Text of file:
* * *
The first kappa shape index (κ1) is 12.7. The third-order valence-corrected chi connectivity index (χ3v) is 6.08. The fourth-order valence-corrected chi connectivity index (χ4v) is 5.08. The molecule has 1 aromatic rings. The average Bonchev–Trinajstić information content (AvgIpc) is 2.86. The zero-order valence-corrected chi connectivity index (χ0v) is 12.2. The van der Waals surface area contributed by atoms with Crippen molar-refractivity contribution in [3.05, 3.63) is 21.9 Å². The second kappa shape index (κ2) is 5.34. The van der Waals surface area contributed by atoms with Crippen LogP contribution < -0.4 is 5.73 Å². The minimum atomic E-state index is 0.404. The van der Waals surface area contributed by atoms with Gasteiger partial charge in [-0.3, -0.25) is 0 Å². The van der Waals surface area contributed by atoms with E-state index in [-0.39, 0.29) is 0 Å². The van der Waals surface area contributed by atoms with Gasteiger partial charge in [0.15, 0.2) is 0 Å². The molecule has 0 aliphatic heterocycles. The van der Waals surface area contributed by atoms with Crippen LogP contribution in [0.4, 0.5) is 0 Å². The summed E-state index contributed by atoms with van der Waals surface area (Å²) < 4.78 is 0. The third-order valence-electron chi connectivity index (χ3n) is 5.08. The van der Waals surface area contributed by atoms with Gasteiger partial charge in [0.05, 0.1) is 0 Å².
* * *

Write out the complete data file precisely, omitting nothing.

The first kappa shape index (κ1) is 12.7. The third-order valence-corrected chi connectivity index (χ3v) is 6.08. The fourth-order valence-corrected chi connectivity index (χ4v) is 5.08. The molecule has 1 aromatic rings. The average Bonchev–Trinajstić information content (AvgIpc) is 2.86. The zero-order valence-corrected chi connectivity index (χ0v) is 12.2. The van der Waals surface area contributed by atoms with Crippen molar-refractivity contribution in [3.05, 3.63) is 21.9 Å². The second kappa shape index (κ2) is 5.34. The van der Waals surface area contributed by atoms with Crippen LogP contribution < -0.4 is 5.73 Å². The minimum atomic E-state index is 0.404. The van der Waals surface area contributed by atoms with Gasteiger partial charge in [-0.3, -0.25) is 0 Å². The van der Waals surface area contributed by atoms with E-state index in [-0.39, 0.29) is 0 Å². The van der Waals surface area contributed by atoms with Gasteiger partial charge in [0.15, 0.2) is 0 Å². The molecule has 0 aliphatic heterocycles. The van der Waals surface area contributed by atoms with Crippen LogP contribution in [0.4, 0.5) is 0 Å². The summed E-state index contributed by atoms with van der Waals surface area (Å²) < 4.78 is 0. The third-order valence-electron chi connectivity index (χ3n) is 5.08. The van der Waals surface area contributed by atoms with Gasteiger partial charge in [0.05, 0.1) is 0 Å².